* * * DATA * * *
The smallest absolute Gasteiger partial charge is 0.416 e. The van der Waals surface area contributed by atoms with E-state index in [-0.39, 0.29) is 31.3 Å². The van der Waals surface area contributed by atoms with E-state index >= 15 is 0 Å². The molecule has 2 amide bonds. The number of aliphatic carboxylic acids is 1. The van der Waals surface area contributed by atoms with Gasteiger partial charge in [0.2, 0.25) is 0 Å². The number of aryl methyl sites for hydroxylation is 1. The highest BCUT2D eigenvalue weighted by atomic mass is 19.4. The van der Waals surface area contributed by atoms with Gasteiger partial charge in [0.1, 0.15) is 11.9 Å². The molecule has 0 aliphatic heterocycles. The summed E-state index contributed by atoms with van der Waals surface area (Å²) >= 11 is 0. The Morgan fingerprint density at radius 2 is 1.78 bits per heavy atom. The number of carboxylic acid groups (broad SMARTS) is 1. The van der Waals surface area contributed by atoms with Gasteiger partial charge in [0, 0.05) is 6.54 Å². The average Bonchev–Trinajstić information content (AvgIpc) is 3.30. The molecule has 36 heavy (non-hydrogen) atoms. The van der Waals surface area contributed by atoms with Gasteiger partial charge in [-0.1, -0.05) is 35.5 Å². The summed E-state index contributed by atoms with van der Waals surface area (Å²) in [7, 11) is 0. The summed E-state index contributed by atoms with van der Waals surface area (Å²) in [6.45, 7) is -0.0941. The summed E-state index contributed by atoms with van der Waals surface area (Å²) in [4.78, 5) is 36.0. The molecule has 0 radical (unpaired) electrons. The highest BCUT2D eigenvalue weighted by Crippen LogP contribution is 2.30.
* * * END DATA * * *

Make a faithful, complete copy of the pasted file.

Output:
The smallest absolute Gasteiger partial charge is 0.416 e. The van der Waals surface area contributed by atoms with E-state index in [-0.39, 0.29) is 31.3 Å². The van der Waals surface area contributed by atoms with E-state index >= 15 is 0 Å². The molecule has 2 amide bonds. The number of aliphatic carboxylic acids is 1. The van der Waals surface area contributed by atoms with Gasteiger partial charge in [0.2, 0.25) is 0 Å². The number of aryl methyl sites for hydroxylation is 1. The highest BCUT2D eigenvalue weighted by atomic mass is 19.4. The van der Waals surface area contributed by atoms with Gasteiger partial charge in [0.1, 0.15) is 11.9 Å². The molecule has 0 aliphatic heterocycles. The summed E-state index contributed by atoms with van der Waals surface area (Å²) >= 11 is 0. The Morgan fingerprint density at radius 2 is 1.78 bits per heavy atom. The number of carboxylic acid groups (broad SMARTS) is 1. The van der Waals surface area contributed by atoms with Gasteiger partial charge in [0, 0.05) is 6.54 Å². The average Bonchev–Trinajstić information content (AvgIpc) is 3.30. The molecule has 36 heavy (non-hydrogen) atoms. The van der Waals surface area contributed by atoms with Gasteiger partial charge in [-0.1, -0.05) is 35.5 Å². The summed E-state index contributed by atoms with van der Waals surface area (Å²) in [7, 11) is 0. The summed E-state index contributed by atoms with van der Waals surface area (Å²) in [6.45, 7) is -0.0941. The summed E-state index contributed by atoms with van der Waals surface area (Å²) in [4.78, 5) is 36.0. The molecule has 0 radical (unpaired) electrons. The highest BCUT2D eigenvalue weighted by Crippen LogP contribution is 2.30.